World Library  
Flag as Inappropriate
Email this Article

Daniel Mangeas

Article Id: WHEBN0020015963
Reproduction Date:

Title: Daniel Mangeas  
Author: World Heritage Encyclopedia
Language: English
Subject: French sports broadcasters, April 10, 1949
Collection: 1949 Births, Cycling Announcers, French Male Writers, French Sports Broadcasters, Living People, Tour De France
Publisher: World Heritage Encyclopedia
Publication
Date:
 

Daniel Mangeas

Daniel Mangeas

Daniel Mangeas is a talking cycling encyclopedia, never using notes, working entirely through improvisation.

Nico de Wee[1]

Daniel Mangeas, (born 10 April 1949) is a former baker who has been the commentator of the Tour de France and other important cycle races in France and Belgium since 1974. He commentates on 200 events a year,[1] but tries to never speak for the rest of the day after races, to preserve his voice.[2]

Origins

Mangeas is from Saint-Martin-de-Landelles in Normandy, he was born in Mortain (Manche). He comes from a cycling family. He saw the Tour de France for the first time at four years old. He also watched his cousin ride. He worked as a baker for 10 years in Saint-Hilaire-du-Harcouët[3] before being discovered by Albert Bouvet, the deputy director of the Tour de France.[4] Mangeas recounted in an interview with Vélo 101 that he had commentated on table-football games among friends when he was a child, and commented on his first bike race when he was 15 years old.[5]

Tour de France

He continued commentating after finishing his national service at 21, was heard by Albert Bouvet and recruited for the 1974 Tour de France as deputy speaker. He rode ahead of the race in an air-conditioned Chevrolet ("which were pretty rare at the time") to stand in for the main speaker, Pierre Shori. Shori's car broke down on the Saint-Lary-Soulan stage and Mangeas had to take over at the finish. Until then he had spoken only at the starts and at time trials.[6] He said:

He became the main speaker two years later, presenting riders at the start of each day's race for two hours, then driving the length of the race and commentating the last 50 km at the finish.

Mangeas' commentating has been praised for its energy and his knowledge of details about each rider.[8] On the other hand, he is criticised for presenting an over-optimistic view of the sport of cycling.[9]

References

  1. ^ a b de Wee, Nico (24 July 2004). "Interview de Daniel Mangeas : " La Voix " parle" (in French). Velo 101. Retrieved 8 November 2008. 
  2. ^ "Interview exclusive de Daniel Mangeas - La voix du Tour" (in French). 23 June 2007. Retrieved 8 November 2008. 
  3. ^ Drucker, Michel; Mangeas, Daniel. "Vivement le Tour"Summary of . Solar. Retrieved 8 November 2008. 
  4. ^ Daniel Mangeas, des vélos dans la voix, n°62Reflets, June–July 2007, Conseil Régional de Basse-Normandie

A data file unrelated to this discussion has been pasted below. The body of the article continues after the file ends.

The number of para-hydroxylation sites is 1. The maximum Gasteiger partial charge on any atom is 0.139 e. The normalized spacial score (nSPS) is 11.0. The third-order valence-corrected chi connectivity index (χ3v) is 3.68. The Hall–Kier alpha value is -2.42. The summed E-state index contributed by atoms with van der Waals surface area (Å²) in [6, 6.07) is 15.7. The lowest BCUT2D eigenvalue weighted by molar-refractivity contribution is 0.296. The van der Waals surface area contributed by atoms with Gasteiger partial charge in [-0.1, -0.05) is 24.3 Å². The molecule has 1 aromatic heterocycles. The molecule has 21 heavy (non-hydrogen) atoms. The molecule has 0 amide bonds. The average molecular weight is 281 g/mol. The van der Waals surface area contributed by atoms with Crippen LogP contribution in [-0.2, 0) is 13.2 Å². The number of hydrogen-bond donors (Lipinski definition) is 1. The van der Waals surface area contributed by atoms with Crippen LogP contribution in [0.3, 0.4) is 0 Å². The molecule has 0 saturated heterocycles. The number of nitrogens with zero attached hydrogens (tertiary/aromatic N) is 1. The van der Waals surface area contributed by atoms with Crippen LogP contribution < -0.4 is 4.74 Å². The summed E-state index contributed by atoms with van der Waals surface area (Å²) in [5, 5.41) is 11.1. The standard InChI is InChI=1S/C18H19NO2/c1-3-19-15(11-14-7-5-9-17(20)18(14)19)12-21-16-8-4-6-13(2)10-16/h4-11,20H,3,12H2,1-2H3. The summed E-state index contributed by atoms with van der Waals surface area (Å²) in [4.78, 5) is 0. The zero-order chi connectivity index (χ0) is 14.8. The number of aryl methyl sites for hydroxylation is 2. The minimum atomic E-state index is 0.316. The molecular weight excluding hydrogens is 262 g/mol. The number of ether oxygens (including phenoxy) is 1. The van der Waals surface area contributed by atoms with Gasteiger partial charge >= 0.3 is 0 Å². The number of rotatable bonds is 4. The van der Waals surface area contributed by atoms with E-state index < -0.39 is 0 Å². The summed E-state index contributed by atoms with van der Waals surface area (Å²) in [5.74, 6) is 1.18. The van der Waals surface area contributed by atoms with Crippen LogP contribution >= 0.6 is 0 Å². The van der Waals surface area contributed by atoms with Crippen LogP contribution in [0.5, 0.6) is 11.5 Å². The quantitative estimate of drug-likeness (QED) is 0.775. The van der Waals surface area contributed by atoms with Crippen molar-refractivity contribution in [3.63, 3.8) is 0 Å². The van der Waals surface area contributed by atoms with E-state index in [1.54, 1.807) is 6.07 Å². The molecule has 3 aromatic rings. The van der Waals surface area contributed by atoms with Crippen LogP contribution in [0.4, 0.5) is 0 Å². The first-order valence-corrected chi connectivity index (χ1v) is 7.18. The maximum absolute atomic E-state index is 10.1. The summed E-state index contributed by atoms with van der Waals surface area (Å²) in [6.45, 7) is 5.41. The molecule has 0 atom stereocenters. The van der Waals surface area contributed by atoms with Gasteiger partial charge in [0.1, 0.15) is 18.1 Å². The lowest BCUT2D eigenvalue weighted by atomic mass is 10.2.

5. ^ de Wee, Nico (24 July 2004). "Interview de Daniel Mangeas : " La Voix " parle" (in French). Velo 101. Retrieved 8 November 2008. When I was small, there were bike races in our village with my friends and I always had to commentate even though I was a shy child. Then, in the only bar in the village there was a table-football game and I used to commentate on games between my friends. The man who ran the café, Henri Pigeon, was president of the comité des fêtes and he was looking for a commentator for a race in the village. I was 15 and he asked me to do it one Sunday and that was my first official race. 
  6. ^ Journal du Dimanche, France, 27 July 2003
  7. ^ "Daniel Mangeas, la voix du Tour depuis 34 ans" (in French).  
  8. ^ Libération, France; July 1999. Retrieved on 8 November 2008.
    "The microphone-man dances almost on one foot, crying the records of the 177 riders without ever forgetting to say that is one rider is so strong it's because he eats only black radish. Finally he shuts up, still ringing in your head... He's like a gong that rings on and on without stopping."
  9. ^ Libération, France; July 1999. Retrieved on 8 November 2008.
    "He evokes a dream world of cycling without cheats, where all the riders are good boys. And where all the team doctors are like family doctors in the countryside, in corduroy trousers, with a pipe in their mouth. You can't count on Mangeas to empty the gutters of cycling... The smoke of doping doesn't inconvenience him. For the 28 years that he has held the job, he has seen riders climbing on to his podium. Little guys, big guys, even guys stuffed with corticoids."
This article was sourced from Creative Commons Attribution-ShareAlike License; additional terms may apply. World Heritage Encyclopedia content is assembled from numerous content providers, Open Access Publishing, and in compliance with The Fair Access to Science and Technology Research Act (FASTR), Wikimedia Foundation, Inc., Public Library of Science, The Encyclopedia of Life, Open Book Publishers (OBP), PubMed, U.S. National Library of Medicine, National Center for Biotechnology Information, U.S. National Library of Medicine, National Institutes of Health (NIH), U.S. Department of Health & Human Services, and USA.gov, which sources content from all federal, state, local, tribal, and territorial government publication portals (.gov, .mil, .edu). Funding for USA.gov and content contributors is made possible from the U.S. Congress, E-Government Act of 2002.
 
Crowd sourced content that is contributed to World Heritage Encyclopedia is peer reviewed and edited by our editorial staff to ensure quality scholarly research articles.
 
By using this site, you agree to the Terms of Use and Privacy Policy. World Heritage Encyclopedia™ is a registered trademark of the World Public Library Association, a non-profit organization.
 


Copyright © World Library Foundation. All rights reserved. eBooks from Project Gutenberg are sponsored by the World Library Foundation,
a 501c(4) Member's Support Non-Profit Organization, and is NOT affiliated with any governmental agency or department.